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  • Elpidio Pezzella

The Crowing of the Cock

But Peter said, “Man, I do not know what you are saying!” Immediately, while he was still speaking, the rooster crowed.

(Luke 22:60 NKJV)

We are in the middle of summer, and despite the climatic effects are leaving painful signs in some areas as a result of our poor environmental management, there is for many a great desire to escape, as evidenced by the numbers of the period. But we are not here to talk about holidays or do socio-economic analyses. Our intent is to offer a meditation that can reach the soul and keep everyone's faith alive. Returning to possible holidays, those who have had the opportunity to spend a few days in rural areas will have had not only the pleasure of listening to the singing of crickets and cicadas, but also of some rooster at the first light of dawn. And it is to a rooster that we want to devote our attention.


In the central part of Luke's history, when the words addressed by Jesus to Peter find fulfillment: "And the Lord turned and looked at Peter. Then Peter remembered the word of the Lord, how He had said to him, “Before the roostercrows, you will deny Me three times”. So Peter went out and wept bitterly (Luke 22:61-62). All the Gospels narrate this episode, certainly not happy for Simon, to remind us that falls and failures are around the corner for everyone. This could amplify the suffering of someone's moment, who like Peter was certain that nothing and no one could ever make you desist, lie and / or abjure. The point of crisis is to fall, and to fall badly. Simon's failure is perhaps the worst "For whoeveris ashamed of Me and My words in this adulterous and sinful generation, of him the Son of Man also will be ashamed when He comes in the glory of His Father with the holy angels" (Mark 8:38). Denying the evidence is bad. And the expression "I don't know what you are saying" to those who indicated it does not pull them out of the quagmire. On the contrary, his condition worsens.


Without the Gospels, reading only the book of Acts, we would have a different, partial perception of Peter, who takes on the role of the preacher, the persecuted, the healer or the liberated; certainly a reference figure for the nascent Christian community. But the Gospels let us know a "before", because behind every present there is a past. Our fisherman must have drawn important lessons from the mistakes of the past, from all the uncertainties, insecurities, impulses, falls and failures, despite the fact that he was at the Master's side. In fact, the night of the betrayal, the determination and confidence that had so far distinguished him was not enough to avoid one of the darkest moments in his life. For three years at Jesus' side, his life had received a special imprint from that day when, while he was tidying up the fishermen's nets, he heard himself say: "Follow me. I will make you a fisher of living men”. Luke the Evangelist recounts that on the night of Jesus' arrest, a few hours after his vehement declaration of being willing to give his life, Simon will not find the strength necessary to declare himself one of the Galilean's followers. In fact, three times he denies knowing him. He had followed Jesus, keeping his distance. He wanted to do something, but he wasn't capable. Jesus was among the accusers, like a dumb sheep before the shearers. Peter will discover that he is just as alone, when at the third denial he hears the cock crow, as announced by the Galilean. Just in that instant Jesus leaves the house of the high priest and meets the eyes of his beloved disciple, who bursts into bitter tears.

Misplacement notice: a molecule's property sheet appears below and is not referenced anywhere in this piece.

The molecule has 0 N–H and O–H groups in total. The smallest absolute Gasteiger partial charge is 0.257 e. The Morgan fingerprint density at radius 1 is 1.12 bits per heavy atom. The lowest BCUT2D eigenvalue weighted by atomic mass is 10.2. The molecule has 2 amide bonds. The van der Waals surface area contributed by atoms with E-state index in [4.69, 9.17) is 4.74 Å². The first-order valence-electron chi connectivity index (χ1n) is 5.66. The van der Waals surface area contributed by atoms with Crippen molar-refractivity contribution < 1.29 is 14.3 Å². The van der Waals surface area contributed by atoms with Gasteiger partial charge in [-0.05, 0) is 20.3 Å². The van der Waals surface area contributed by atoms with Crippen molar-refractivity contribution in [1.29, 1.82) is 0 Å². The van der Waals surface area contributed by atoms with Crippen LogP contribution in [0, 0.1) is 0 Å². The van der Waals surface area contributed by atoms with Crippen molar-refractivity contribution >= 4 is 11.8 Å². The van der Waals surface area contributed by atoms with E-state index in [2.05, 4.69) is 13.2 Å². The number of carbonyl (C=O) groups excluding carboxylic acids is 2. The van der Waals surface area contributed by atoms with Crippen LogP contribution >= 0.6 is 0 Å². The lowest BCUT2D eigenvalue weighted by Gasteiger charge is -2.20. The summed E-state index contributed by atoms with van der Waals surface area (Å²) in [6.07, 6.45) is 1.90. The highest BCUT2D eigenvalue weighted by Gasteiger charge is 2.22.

Peter's strength lies in immediately becoming aware of what has been accomplished and his bitter tears testify to it. If someone doesn't know what he is saying, you know what you are doing. The denial does not allow the enemy time to accuse him, but when he meets Jesus' gaze, he perceives the understanding, solidarity and above all the mercy of those who had tried to lovingly warn him. Perhaps we should find this strength, often confused with weakness. Whoever takes note of the mistakes and gets up comes out stronger. But immediately the disciple struggles, to the point that after the resurrection and the first apparitions, he decides to go back to fishing. The one who was expected to become a "fisher of men" is still Simon and the blood of a fisherman runs in his veins. So his decision is: “I'm going to fish”. The result, however, was a total failure. A whole night without bringing even a little fish on board. At the moment when despair could take possession of a voice from the shore... The Lord was right there, as He is right here! As we toil in vain, his loving gaze does not leave us. He is ready to give us the right advice, he is ready to rehabilitate us, he is ready to entrust us with his flock.


 

Weekly Bible Reading

Plan #35

August 22, Psalms 110-112; 1 Corinthians 5

August 23, Psalms 113-115; 1 Corinthians 6

August 24, Psalms 116-118; 1 Corinthians 7:1-19

August 25, Psalms 119:1-88; 1 Corinthians 7:20-40

August 26, Psalms 119:89-176; 1 Corinthians 8

August 27, Psalms 120-122; 1 Corinthians 9

August 28, Psalms 123-125; 1 Corinthians 10:1-18

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